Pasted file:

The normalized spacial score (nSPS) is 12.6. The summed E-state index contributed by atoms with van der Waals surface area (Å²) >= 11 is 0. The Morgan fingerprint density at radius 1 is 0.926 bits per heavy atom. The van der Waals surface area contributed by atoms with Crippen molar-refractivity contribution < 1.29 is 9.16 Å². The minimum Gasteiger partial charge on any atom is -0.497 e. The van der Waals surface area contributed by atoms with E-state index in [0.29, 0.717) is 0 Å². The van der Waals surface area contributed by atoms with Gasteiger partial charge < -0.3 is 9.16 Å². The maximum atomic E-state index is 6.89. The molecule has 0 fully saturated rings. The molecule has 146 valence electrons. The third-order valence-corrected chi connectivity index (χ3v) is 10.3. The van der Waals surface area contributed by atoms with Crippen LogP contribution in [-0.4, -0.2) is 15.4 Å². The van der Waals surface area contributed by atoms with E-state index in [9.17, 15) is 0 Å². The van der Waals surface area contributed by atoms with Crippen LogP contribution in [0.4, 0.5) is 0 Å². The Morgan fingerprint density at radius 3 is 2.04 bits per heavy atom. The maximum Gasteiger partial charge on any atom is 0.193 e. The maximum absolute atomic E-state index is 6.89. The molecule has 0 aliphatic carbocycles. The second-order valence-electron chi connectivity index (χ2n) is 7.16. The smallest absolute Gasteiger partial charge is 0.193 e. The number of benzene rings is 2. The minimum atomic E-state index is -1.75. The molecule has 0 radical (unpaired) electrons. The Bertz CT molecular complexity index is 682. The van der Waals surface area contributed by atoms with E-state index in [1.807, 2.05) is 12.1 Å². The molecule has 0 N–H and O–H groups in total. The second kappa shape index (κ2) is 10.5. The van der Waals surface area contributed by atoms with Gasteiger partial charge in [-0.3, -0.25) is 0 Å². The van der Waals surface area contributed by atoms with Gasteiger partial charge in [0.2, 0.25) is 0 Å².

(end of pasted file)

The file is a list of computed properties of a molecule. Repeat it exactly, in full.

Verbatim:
The normalized spacial score (nSPS) is 12.6. The summed E-state index contributed by atoms with van der Waals surface area (Å²) >= 11 is 0. The Morgan fingerprint density at radius 1 is 0.926 bits per heavy atom. The van der Waals surface area contributed by atoms with Crippen molar-refractivity contribution < 1.29 is 9.16 Å². The minimum Gasteiger partial charge on any atom is -0.497 e. The van der Waals surface area contributed by atoms with E-state index in [0.29, 0.717) is 0 Å². The van der Waals surface area contributed by atoms with Gasteiger partial charge < -0.3 is 9.16 Å². The maximum atomic E-state index is 6.89. The molecule has 0 fully saturated rings. The molecule has 146 valence electrons. The third-order valence-corrected chi connectivity index (χ3v) is 10.3. The van der Waals surface area contributed by atoms with Crippen LogP contribution in [-0.4, -0.2) is 15.4 Å². The van der Waals surface area contributed by atoms with E-state index in [9.17, 15) is 0 Å². The van der Waals surface area contributed by atoms with Crippen LogP contribution in [0.4, 0.5) is 0 Å². The Morgan fingerprint density at radius 3 is 2.04 bits per heavy atom. The maximum Gasteiger partial charge on any atom is 0.193 e. The maximum absolute atomic E-state index is 6.89. The molecule has 0 aliphatic carbocycles. The second-order valence-electron chi connectivity index (χ2n) is 7.16. The smallest absolute Gasteiger partial charge is 0.193 e. The number of benzene rings is 2. The minimum atomic E-state index is -1.75. The molecule has 0 radical (unpaired) electrons. The Bertz CT molecular complexity index is 682. The van der Waals surface area contributed by atoms with E-state index in [1.807, 2.05) is 12.1 Å². The molecule has 0 N–H and O–H groups in total. The second kappa shape index (κ2) is 10.5. The van der Waals surface area contributed by atoms with Gasteiger partial charge in [-0.3, -0.25) is 0 Å². The van der Waals surface area contributed by atoms with Gasteiger partial charge in [0.2, 0.25) is 0 Å².